Alan Dershowitz has long been the go-to lawyer for prominent MAGA-world figures who are having trouble with the law—from legal advice to legal punditry. But when it comes to former President Donald Trump’s class-action lawsuit against the social media giants who booted him off their platforms, even Dershowitz is currently keeping his distance this time.
And that’s not from a lack of trying from Trump’s legal team.
Two people familiar with the matter tell The Daily Beast that lawyers for the Trump class-action lawsuit against big tech companies reached out to Dershowitz in an attempt to enlist his support in the case. Specifically, the sources say, Trump’s legal team has asked the celebrity attorney if he would write a filing for the lawsuit, potentially an affidavit, in support of the First Amendment and free speech arguments leveled against the companies.
But lately, Dershowitz has been acting less than enthusiastically about the prospect, the sources said.
His reluctance marks another bump in the road for a legal crusade that legal scholars call a fundraising “stunt” doomed to eventual dismissal in federal court.
Dershowitz has pitched in to advise a host of Trumpworld figures over the past few years in the course of their legal troubles. He’s supported Trump with constitutional arguments against impeachment and the Special Counsel’s Russia investigation, signed on to advise MAGA pillow magnate Mike Lindell and his lawyers in his fight against Dominion Voting Systems’ defamation lawsuits, and offered advice to Rudy Giuliani and his attorneys in the criminal investigation into possible unregistered foreign lobbying.
And yet, on this one, Dershowitz isn’t even jumping at the chance to submit an affidavit, at least for now.
Reached for comment on Thursday, Dershowitz told The Daily Beast that he “can’t discuss any conversations that may or may not have happened” on the matter.
John P. Coale, an attorney representing former President Trump in the case, declined to comment when reached by The Daily Beast.
Although Dershowitz won’t comment on the filing, he’s already signaled skepticism of the legal theory underpinning Trump’s social media lawsuits in public comments.
At the heart of Trump’s class-action suit against social media tech giants is the argument that the companies’ legal status “rises beyond that of a private company to that of a state actor,” according to complaints filed in the case, because of civil liability granted by Section 230 of the Communications Decency Act and pressure from Congressional Democrats to remove right-wing election and COVID-19 misinformation.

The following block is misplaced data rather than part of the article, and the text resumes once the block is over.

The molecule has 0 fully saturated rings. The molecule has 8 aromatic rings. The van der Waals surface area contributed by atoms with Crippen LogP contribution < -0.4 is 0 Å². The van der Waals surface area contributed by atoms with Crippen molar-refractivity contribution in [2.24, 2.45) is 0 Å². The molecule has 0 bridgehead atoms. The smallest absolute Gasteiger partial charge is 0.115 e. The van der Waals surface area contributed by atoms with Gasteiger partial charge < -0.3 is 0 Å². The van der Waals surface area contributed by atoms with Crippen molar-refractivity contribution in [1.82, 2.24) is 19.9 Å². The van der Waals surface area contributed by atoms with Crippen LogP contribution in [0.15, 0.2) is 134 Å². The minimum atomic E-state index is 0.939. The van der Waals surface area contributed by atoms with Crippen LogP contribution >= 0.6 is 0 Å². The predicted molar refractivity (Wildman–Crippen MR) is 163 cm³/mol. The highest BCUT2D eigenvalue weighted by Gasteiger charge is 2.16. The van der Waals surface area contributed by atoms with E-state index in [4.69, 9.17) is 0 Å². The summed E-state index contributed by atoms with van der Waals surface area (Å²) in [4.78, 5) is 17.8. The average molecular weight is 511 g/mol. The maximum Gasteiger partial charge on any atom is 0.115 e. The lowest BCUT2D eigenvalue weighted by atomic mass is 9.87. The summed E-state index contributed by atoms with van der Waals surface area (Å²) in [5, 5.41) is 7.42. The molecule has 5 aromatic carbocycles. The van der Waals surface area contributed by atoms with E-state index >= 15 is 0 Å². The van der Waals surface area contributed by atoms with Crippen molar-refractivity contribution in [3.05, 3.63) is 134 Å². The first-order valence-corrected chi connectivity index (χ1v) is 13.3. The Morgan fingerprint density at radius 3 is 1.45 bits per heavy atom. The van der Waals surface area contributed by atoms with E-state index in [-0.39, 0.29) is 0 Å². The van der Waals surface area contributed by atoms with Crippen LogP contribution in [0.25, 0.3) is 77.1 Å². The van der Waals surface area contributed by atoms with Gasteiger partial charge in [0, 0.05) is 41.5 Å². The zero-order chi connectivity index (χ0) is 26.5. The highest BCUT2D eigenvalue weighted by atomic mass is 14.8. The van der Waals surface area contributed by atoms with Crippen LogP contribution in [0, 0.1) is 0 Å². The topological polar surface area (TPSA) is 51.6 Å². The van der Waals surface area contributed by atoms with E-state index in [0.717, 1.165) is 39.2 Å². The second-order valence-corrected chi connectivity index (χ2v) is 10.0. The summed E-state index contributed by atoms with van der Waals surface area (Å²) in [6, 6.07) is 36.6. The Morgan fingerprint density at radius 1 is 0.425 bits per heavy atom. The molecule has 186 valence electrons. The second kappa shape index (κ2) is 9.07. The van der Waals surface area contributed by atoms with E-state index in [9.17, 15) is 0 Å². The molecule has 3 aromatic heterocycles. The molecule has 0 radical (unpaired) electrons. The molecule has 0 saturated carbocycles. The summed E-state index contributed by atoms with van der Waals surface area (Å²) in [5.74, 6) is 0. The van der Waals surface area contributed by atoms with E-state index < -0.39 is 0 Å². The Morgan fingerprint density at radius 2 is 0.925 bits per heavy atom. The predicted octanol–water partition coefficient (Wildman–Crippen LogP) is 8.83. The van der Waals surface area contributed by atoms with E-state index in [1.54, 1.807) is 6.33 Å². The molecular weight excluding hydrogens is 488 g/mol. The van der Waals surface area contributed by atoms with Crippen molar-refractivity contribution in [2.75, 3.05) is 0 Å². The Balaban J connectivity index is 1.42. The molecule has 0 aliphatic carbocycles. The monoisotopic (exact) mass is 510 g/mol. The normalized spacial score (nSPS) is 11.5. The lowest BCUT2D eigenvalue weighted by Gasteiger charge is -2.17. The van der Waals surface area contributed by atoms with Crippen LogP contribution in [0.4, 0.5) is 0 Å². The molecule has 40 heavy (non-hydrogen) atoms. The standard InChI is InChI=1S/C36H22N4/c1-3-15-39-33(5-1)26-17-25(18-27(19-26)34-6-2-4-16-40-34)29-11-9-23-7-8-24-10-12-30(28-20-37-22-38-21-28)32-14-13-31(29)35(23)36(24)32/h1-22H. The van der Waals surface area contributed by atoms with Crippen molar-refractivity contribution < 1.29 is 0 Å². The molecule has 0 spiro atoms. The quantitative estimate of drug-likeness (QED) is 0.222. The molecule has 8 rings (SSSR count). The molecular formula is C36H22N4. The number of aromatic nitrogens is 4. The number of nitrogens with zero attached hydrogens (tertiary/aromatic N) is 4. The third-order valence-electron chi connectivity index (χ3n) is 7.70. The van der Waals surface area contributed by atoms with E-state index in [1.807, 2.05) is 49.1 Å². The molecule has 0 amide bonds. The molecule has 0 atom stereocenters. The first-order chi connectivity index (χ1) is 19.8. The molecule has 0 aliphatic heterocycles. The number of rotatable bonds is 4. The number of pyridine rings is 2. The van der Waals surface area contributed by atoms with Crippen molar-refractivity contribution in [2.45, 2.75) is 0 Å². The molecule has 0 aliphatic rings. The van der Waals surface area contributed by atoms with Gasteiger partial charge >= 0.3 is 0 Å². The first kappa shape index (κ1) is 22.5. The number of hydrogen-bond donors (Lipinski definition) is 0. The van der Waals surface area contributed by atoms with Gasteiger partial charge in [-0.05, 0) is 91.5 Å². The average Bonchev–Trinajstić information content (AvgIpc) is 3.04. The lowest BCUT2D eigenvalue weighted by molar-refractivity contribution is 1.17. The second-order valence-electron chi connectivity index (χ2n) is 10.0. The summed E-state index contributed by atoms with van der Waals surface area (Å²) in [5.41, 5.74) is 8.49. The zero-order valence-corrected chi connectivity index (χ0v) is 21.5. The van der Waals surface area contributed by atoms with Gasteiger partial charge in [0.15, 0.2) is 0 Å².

Dershowitz helped craft a similar argument advising MyPillow founder Mike Lindell in his lawsuit against Dominion Voting Systems. Regarding that suit, he’s publicly argued that “Dominion is the government for the purposes of the First Amendment” because it provides technology and services in the administration of elections.
In an opinion piece for The Hill, Dershowitz wrote that while he was generally critical of social media companies’ content moderation practices, he didn’t necessarily buy the argument that “being exempted from some government regulation” turns a private institution into a state actor. He also wondered aloud whether the “proposed remedy” of declaring tech companies to be state actors subject to further government control “is more dangerous than the disease of too much censorship power in the hands of too few unaccountable media oligarchs.”
Trump announced the lawsuit earlier this month after Facebook, Twitter, and YouTube suspended his accounts, citing the risk of violence in the wake of the Jan. 6 insurrection. The lawsuit, he said, marked “a very beautiful development for our freedom of speech” and an attempt at “an end to the shadow-banning, a stop to the silencing, and a stop to the blacklisting, banishing, and cancelling that you know so well.”
The suit asks for Trump and his co-plaintiffs to receive compensation, punitive damages, a reinstatement of their accounts, and demands that a federal judge rule Section 230 as unconstitutional—a key demand of conservatives seeking to punish big tech companies for their content moderation choices.